A Unified String Theory For Automation: Part 1, Transformation
In June this year, I coined the term “automation fabric” to describe emerging trends in the automation world. I wrote a report about it (see Automation Is The New Fabric For Digital Business). Since then, the trends that I pointed out have only been accelerating. In this two-part blog post, I wanted to outline my views on the evolving process automation space, the “automation fabric,” and where it will lead us in 2022 and beyond.
We Are At The Cusp Of A New Cycle Of Digital Disruption
The first wave of digital disruption has reached maturity. In the first decade of this century, we saw the emergence of natively digital companies (such as Airbnb, Netflix, and Uber) . These companies reshaped entire industries by placing digital technology and digital innovation at the heart of their business models. Traditional firms that adopted similar digital ways of working were able to survive the ensuing disruption, and even thrive.
However, over the subsequent decade, the opportunities for breakaway digital differentiation dwindled. Instead, what we have today is “digital sameness.” Look, for example, at the top brands in any industry market segment. You will be hard-pressed to find meaningful differences between them and their competitors, because they are all surfacing the same customer problems and designing almost identical customer experiences powered by similar technology stacks and “industry standard” processes. Sure, digital may still be the only game in town; but the differential impact of every incremental dollar spent on digital has been steadily trending downwards.
Automation Offers An Alternative
As machine learning and artificial intelligence infuse themselves into business processes, we find ourselves at the cusp of a new enterprise technology cycle: the base of a new S-curve, if you will! As this cycle plays out over the next decade or so, we will see the emergence of “autonomous enterprises” — organizations whose operating models are enabled by self-aware, self-correcting, self-directed digital technology, with AI and automation at their core. While natively digital firms brought the first wave of digital disruption, the next wave will be different. This time, autonomous enterprises organized around, and infused with, machine intelligence will bring disruption.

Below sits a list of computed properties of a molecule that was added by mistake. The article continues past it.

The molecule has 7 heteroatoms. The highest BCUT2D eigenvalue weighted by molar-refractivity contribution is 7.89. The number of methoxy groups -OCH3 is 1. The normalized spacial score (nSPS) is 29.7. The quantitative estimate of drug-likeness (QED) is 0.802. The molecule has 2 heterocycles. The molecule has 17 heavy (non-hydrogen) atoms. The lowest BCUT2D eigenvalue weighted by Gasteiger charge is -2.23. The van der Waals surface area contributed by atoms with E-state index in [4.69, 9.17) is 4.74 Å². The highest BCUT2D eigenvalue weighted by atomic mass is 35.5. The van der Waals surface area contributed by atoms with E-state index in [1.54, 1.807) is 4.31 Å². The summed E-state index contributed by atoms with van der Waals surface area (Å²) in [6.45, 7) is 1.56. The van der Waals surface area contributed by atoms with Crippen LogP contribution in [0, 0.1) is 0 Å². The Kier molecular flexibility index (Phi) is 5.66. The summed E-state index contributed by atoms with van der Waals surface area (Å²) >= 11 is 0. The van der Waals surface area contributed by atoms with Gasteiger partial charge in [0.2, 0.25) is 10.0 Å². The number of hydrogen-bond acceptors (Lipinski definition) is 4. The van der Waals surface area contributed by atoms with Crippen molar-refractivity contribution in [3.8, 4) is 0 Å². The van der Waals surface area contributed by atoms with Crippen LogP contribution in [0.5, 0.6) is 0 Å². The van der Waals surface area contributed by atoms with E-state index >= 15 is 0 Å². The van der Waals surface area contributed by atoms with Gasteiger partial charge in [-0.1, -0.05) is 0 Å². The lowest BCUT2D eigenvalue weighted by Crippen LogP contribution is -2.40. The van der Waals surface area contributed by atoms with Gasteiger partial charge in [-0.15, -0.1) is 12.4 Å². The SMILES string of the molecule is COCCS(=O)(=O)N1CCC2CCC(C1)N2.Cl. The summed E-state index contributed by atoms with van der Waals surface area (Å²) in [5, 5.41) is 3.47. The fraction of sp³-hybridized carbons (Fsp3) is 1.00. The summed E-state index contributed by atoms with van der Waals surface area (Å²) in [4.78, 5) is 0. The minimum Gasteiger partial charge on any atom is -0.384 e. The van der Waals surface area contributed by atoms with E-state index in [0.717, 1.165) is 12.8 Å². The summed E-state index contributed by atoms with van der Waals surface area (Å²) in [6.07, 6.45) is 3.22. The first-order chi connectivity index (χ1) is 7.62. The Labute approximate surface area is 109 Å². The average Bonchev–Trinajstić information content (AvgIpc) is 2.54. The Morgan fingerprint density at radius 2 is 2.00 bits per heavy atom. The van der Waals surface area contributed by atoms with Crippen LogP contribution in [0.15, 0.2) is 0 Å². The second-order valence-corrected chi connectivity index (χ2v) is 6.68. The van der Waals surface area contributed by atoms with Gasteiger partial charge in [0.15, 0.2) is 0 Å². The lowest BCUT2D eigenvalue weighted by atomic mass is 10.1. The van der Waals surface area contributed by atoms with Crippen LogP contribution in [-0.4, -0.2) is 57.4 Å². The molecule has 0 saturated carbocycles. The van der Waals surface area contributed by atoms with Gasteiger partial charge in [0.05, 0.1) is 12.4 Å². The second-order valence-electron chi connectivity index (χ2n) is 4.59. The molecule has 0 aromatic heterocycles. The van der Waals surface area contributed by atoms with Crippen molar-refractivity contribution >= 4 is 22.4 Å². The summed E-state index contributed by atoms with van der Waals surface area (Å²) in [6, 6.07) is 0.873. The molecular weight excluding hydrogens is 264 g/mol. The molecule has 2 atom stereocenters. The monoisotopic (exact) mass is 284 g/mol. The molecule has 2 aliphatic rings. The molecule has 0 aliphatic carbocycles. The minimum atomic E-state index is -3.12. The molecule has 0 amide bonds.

Today’s process automation technologies provide the scaffolding to embed intelligence within business processes. Enterprise leaders recognize this. In February 2020, 37% of respondents in Forrester’s Q1 2020 Global Digital Process Automation Survey said they were investing in automation to accelerate digital transformation (as opposed to 13% who were focused on cost reduction).
So, on the demand side, the expectations from automation have leveled up. Meanwhile, supply-side trends paint an even more intriguing picture. I will discuss the supply side in part two of this blog post next week. Meanwhile, if you wish to learn more, you can read my report or catch my on-demand webinar. You could also contact me directly through Forrester’s inquiry process; I’d love to hear more about your automation experience.